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looking beyond borders

foreign policy and global economy

Archive for the category “Society”

India Finds British Colonial Legacy Hard To Break

When India’s supreme court effectively re-banned gay sex, it set aside the ruling of one of its own high courts in favor of a law imposed on India by its British occupiers in 1861. That means it has now re-joined 75 other countries that explicitly punish gay sex with imprisonment.

Read Here – The Atlantic

 

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The Big Technology Debate: Democracy Vs Surveillance

The current level of general surveillance in society is incompatible with human rights. To recover our freedom and restore democracy, we must reduce surveillance to the point where it is possible for whistleblowers of all kinds to talk with journalists without being spotted. To do this reliably, we must reduce the surveillance capacity of the systems we use.

Read Here – Wired

Women’s Rights: Slight Shift To Positive

The World Bank’s survey of Women, Business and the Law reports that almost 90 percent of the world’s countries still have at least one legal difference restricting women’s opportunities in 2014.

Read Here – Businessweek

Where Do The Migrants Go?

The United Nations recently released new data showing that 232 million people, or 3.2 percent of the world’s population, live outside of their countries of birth. This global diaspora has big implications as countries try to balance growth with unease over outsiders. So where are all of these people anyway? And are they helping or hurting their new homes?

Read Here – The Atlantic

Ending War Rape

The United Nations Security Council took an unprecedented step this summer. Pushed principally by the United Kingdom, the council passed its first resolution addressing what it calls “sexual violence in conflict.” That’s a euphemism for an all-too-common problem in many parts of the world: Using rape as a weapon of wartime intimidation. In the human-rights world, it’s called war rape.

The New Heroes

Once we choose to follow the path of state secrets, we sooner or later reach the fateful point at which the legal regulations prescribing what is secret become secret. Kant formulated the basic axiom of the public law: “All actions relating to the right of other men are unjust if their maxim is not consistent with publicity.”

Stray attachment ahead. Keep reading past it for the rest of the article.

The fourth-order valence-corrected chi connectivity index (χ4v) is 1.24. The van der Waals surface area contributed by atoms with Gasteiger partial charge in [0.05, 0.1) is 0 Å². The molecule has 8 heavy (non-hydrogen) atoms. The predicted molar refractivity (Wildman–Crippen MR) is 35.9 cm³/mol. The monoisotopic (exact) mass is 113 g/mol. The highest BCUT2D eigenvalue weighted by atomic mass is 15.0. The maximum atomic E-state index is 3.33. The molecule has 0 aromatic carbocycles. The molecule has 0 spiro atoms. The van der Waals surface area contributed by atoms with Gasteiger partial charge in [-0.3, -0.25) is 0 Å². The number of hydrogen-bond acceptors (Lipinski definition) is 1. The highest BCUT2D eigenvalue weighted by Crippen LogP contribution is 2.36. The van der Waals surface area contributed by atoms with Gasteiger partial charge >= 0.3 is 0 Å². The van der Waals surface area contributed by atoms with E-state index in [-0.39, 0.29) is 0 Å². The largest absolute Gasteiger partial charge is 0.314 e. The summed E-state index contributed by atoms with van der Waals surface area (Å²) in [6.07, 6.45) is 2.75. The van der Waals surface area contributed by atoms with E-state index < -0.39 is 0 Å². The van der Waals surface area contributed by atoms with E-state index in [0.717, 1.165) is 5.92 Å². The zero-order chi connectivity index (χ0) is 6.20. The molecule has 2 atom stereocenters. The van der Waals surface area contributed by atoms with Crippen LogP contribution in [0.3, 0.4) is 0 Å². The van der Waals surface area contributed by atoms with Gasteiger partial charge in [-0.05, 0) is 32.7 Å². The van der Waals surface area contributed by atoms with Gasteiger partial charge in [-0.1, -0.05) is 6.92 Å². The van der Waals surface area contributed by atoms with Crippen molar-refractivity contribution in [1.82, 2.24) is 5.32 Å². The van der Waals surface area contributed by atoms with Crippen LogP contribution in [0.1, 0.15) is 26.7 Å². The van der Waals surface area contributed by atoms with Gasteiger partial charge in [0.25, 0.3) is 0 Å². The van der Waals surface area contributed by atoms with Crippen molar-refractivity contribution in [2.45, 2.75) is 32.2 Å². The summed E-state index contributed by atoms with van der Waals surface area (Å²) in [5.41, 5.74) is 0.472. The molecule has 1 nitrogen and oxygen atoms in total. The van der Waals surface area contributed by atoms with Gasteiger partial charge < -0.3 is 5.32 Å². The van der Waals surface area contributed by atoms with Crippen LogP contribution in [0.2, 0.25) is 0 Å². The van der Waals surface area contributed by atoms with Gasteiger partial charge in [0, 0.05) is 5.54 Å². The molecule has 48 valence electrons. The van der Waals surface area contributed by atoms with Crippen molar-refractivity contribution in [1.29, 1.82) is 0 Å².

Read Here – The Guardian

And What Makes A Suicide Bomber?

As pressing a problem as suicide terrorism is, we still know surprisingly little about the individual-level risk factors that make one family member become a “martyr” and another a doctor, even when both grew up in the same political environment.

Read Here – Foreign Affairs

We For Violence

Humans, and perhaps their pre-human ancestors, have engaged in murder and mayhem, as individuals and in groups, for hundreds of thousands of years. And, at least since the advent of recorded history, violence and politics have been intimately related. Nation-states use violence against internal and external foes. Dissidents engage in violence against states. Competing political forces inflict violence on one another. Writing in 1924, Winston Churchill declared—with good reason—that “the story of the human race is war.”

Read Here – The Chronicle Review

Governments Are For TV, Dissidents For Internet

Everyone in Turkey can tell a story about how they turned on the TV hoping for news about current events, but found game shows, beauty pageants, and nature documentaries. Even Erdogan’s devotees know that the state-run news programs are grindingly uncritical.

Read Here – The Atlantic

The World’s Getting Old and How!

By 2025, the world will have almost 800 million people over the age of 65. About 556 million of them will be in developing countries, another 254 million in developed ones. On a global scale, Asia absorbs the majority, and it seems as though Latin America will have “only” about 70 million. These demographic forecasts are not exact, but they offer an idea about the magnitude of the challenge.

Read Here – WorldCrunch

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